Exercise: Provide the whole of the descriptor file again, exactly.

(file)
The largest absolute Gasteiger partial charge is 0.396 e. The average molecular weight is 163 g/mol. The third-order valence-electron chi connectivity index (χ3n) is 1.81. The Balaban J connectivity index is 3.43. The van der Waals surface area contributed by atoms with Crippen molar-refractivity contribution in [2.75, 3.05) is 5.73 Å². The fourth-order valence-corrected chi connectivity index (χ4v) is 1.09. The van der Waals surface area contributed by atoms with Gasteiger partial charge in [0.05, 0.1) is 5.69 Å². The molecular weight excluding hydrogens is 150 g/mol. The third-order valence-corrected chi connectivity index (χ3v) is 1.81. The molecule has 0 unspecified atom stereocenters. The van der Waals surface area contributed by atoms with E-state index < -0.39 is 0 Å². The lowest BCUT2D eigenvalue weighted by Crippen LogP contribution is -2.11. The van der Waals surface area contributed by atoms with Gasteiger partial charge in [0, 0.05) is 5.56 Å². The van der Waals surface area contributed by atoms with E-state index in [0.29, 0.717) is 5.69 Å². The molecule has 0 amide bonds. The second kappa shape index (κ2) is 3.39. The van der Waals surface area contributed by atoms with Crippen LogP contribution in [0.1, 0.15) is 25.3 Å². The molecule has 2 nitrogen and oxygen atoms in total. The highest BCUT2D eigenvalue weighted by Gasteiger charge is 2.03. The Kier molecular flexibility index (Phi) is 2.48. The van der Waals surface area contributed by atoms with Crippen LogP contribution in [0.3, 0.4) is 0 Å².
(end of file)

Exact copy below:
The largest absolute Gasteiger partial charge is 0.396 e. The average molecular weight is 163 g/mol. The third-order valence-electron chi connectivity index (χ3n) is 1.81. The Balaban J connectivity index is 3.43. The van der Waals surface area contributed by atoms with Crippen molar-refractivity contribution in [2.75, 3.05) is 5.73 Å². The fourth-order valence-corrected chi connectivity index (χ4v) is 1.09. The van der Waals surface area contributed by atoms with Gasteiger partial charge in [0.05, 0.1) is 5.69 Å². The molecular weight excluding hydrogens is 150 g/mol. The third-order valence-corrected chi connectivity index (χ3v) is 1.81. The molecule has 0 unspecified atom stereocenters. The van der Waals surface area contributed by atoms with E-state index < -0.39 is 0 Å². The lowest BCUT2D eigenvalue weighted by Crippen LogP contribution is -2.11. The van der Waals surface area contributed by atoms with Gasteiger partial charge in [0, 0.05) is 5.56 Å². The van der Waals surface area contributed by atoms with E-state index in [0.29, 0.717) is 5.69 Å². The molecule has 0 amide bonds. The second kappa shape index (κ2) is 3.39. The van der Waals surface area contributed by atoms with Crippen LogP contribution in [0.1, 0.15) is 25.3 Å². The molecule has 2 nitrogen and oxygen atoms in total. The highest BCUT2D eigenvalue weighted by Gasteiger charge is 2.03. The Kier molecular flexibility index (Phi) is 2.48. The van der Waals surface area contributed by atoms with Crippen LogP contribution in [0.3, 0.4) is 0 Å².